Schlosshotel Munchhausen

Photos courtesy of Schlosshotel Münchhausen








It only takes one family member to tarnish the family name: a certain Baron Karl Hieronymus von Münchhausen is known to the world as a pathological liar. However, there’s another baron born two centuries earlier, Hilmar von Münchhausen (1512-1573), who is known to history as a famous mercenary leader—and the builder of this castle hotel.

It wasn’t until the end of his military career that von Münchhausen had time for the pursuits of the landed aristocracy. The foundation and moat for this castle were laid in 1570. Probably the most famous visitor was Tsar Peter the Great in 1715, who was fascinated with the estate’s enormous collection of plants and a pineapple plantation in the orangery.

The castle changed ownership over the years, and in 1992 a fire devastated one wing. In 2004, it began its new life as a five-star hotel.

Pamela’s Perspective

You don’t want to come all this way to stay in the tithe barn. Splurge a little and opt for a room inside the castle. Also, you might want to wear your better clothes around the property.


Schlosshotel Münchhausen

A 16th-century castle


Schwöbber 9
31855 Aerzen bei Hameln
Tel: ++49 (0) 5154 7060 0
Hotel website
Reserve with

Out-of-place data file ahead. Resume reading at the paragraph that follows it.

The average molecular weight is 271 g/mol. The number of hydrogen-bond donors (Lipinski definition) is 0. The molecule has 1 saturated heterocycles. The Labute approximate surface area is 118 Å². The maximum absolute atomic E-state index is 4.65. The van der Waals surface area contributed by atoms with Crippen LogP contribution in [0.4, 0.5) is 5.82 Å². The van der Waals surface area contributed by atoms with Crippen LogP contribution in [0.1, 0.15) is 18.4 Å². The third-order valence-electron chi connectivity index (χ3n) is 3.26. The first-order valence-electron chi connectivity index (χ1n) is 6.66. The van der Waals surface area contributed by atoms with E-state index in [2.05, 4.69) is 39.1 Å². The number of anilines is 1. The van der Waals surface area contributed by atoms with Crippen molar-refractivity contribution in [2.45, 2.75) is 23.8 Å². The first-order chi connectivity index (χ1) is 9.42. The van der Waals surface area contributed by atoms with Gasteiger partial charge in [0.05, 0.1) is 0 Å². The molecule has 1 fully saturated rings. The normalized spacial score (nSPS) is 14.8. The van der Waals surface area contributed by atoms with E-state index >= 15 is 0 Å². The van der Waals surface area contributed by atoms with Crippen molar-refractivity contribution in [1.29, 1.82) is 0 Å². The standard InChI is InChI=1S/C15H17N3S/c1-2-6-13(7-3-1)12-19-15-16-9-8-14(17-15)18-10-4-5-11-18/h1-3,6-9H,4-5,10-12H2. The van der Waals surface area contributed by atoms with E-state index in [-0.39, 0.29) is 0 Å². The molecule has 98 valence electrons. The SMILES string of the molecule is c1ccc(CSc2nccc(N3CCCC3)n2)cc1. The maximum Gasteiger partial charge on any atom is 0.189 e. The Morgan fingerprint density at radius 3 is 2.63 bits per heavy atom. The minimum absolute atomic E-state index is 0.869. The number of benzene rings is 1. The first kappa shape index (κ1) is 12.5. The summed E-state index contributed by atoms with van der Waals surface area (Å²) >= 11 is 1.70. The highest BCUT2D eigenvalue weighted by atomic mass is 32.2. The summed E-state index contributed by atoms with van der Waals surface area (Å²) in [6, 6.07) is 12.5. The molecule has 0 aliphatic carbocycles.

Fast facts

66 rooms and suites (half of the rooms are located in an outlying building).

Double rooms: 170–325 euros
Suites: 450–650 euros
Packages available

Open: all year

Getting there

The hotel is located about 15 km southwest of Hameln.

What to do

On site: two 18-hole golf courses; spa; indoor swimming pool
Nearby: Hameln; hiking; cycling; Hämelschenburg Castle; Corvey Castle; Fürstenberg porcelain manufacturing


Yes. Chapel on site. Inquire the hotel for more details.


Just off the Märchenstrasse or Fairy-Tale Road is this moated Renaissance castle. Surrounded by the Weserbergland Schaumburg-Hameln Nature Park, the atmosphere here is quiet and sedate.

You’ll find half the guest rooms in the historic castle and the other half in a remodeled tithe barn just across the way and connected with each other by a underground passage. Guest rooms inside the castle are very clean, handsomely furnished, and highlighted by an occasional antique piece. The rooms in the tithe barn are more modern in decor. All bathrooms are modern, and some have free-standing bathtubs.

One of the more impressive public rooms in the castle is the Rittersaal, or Knights Hall, which features a soaring ceiling and fireplace you can pull a chair up in front of.

Two restaurants offer either German specialties or French cuisine, the latter served in one of the historic Renaissance rooms. If you’re with a group, the 400-year-old, double-arched castle cellar is available.

Something special

curlicueMichelin-starred restaurant